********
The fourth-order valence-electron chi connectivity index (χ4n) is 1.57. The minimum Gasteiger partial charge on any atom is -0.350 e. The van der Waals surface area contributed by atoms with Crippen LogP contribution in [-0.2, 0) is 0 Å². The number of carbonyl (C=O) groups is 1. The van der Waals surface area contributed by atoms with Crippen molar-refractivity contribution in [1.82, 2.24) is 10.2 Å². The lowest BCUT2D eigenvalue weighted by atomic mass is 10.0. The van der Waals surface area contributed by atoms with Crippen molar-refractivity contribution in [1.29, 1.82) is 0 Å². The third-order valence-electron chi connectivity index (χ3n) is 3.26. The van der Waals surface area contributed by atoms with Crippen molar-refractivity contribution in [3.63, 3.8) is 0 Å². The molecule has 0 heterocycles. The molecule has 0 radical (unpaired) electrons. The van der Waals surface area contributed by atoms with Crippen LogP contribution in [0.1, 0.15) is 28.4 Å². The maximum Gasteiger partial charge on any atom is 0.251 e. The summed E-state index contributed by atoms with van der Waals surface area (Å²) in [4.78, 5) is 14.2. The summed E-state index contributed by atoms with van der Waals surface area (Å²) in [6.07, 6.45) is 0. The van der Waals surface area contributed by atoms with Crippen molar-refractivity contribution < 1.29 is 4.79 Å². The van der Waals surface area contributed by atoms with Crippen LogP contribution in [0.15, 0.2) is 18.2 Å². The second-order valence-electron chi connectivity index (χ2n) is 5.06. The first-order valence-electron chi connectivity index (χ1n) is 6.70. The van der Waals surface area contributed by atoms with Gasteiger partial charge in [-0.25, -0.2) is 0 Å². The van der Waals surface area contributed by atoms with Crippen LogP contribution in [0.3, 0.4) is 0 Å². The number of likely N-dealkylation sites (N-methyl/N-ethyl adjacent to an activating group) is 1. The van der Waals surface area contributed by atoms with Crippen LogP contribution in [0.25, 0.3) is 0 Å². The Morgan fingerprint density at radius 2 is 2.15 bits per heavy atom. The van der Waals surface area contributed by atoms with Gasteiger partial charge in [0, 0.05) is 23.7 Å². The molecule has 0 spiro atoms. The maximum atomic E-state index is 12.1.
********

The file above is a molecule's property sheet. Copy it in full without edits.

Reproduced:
The fourth-order valence-electron chi connectivity index (χ4n) is 1.57. The minimum Gasteiger partial charge on any atom is -0.350 e. The van der Waals surface area contributed by atoms with Crippen LogP contribution in [-0.2, 0) is 0 Å². The number of carbonyl (C=O) groups is 1. The van der Waals surface area contributed by atoms with Crippen molar-refractivity contribution in [1.82, 2.24) is 10.2 Å². The lowest BCUT2D eigenvalue weighted by atomic mass is 10.0. The van der Waals surface area contributed by atoms with Crippen molar-refractivity contribution in [1.29, 1.82) is 0 Å². The third-order valence-electron chi connectivity index (χ3n) is 3.26. The van der Waals surface area contributed by atoms with Crippen molar-refractivity contribution in [3.63, 3.8) is 0 Å². The molecule has 0 heterocycles. The molecule has 0 radical (unpaired) electrons. The van der Waals surface area contributed by atoms with Crippen LogP contribution in [0.1, 0.15) is 28.4 Å². The maximum Gasteiger partial charge on any atom is 0.251 e. The summed E-state index contributed by atoms with van der Waals surface area (Å²) in [4.78, 5) is 14.2. The summed E-state index contributed by atoms with van der Waals surface area (Å²) in [6.07, 6.45) is 0. The van der Waals surface area contributed by atoms with Crippen molar-refractivity contribution < 1.29 is 4.79 Å². The van der Waals surface area contributed by atoms with Crippen LogP contribution in [0.15, 0.2) is 18.2 Å². The second-order valence-electron chi connectivity index (χ2n) is 5.06. The first-order valence-electron chi connectivity index (χ1n) is 6.70. The van der Waals surface area contributed by atoms with Gasteiger partial charge in [-0.25, -0.2) is 0 Å². The van der Waals surface area contributed by atoms with Crippen LogP contribution in [0.3, 0.4) is 0 Å². The number of likely N-dealkylation sites (N-methyl/N-ethyl adjacent to an activating group) is 1. The van der Waals surface area contributed by atoms with Crippen LogP contribution in [0.25, 0.3) is 0 Å². The Morgan fingerprint density at radius 2 is 2.15 bits per heavy atom. The van der Waals surface area contributed by atoms with Gasteiger partial charge in [0, 0.05) is 23.7 Å². The molecule has 0 spiro atoms. The maximum atomic E-state index is 12.1.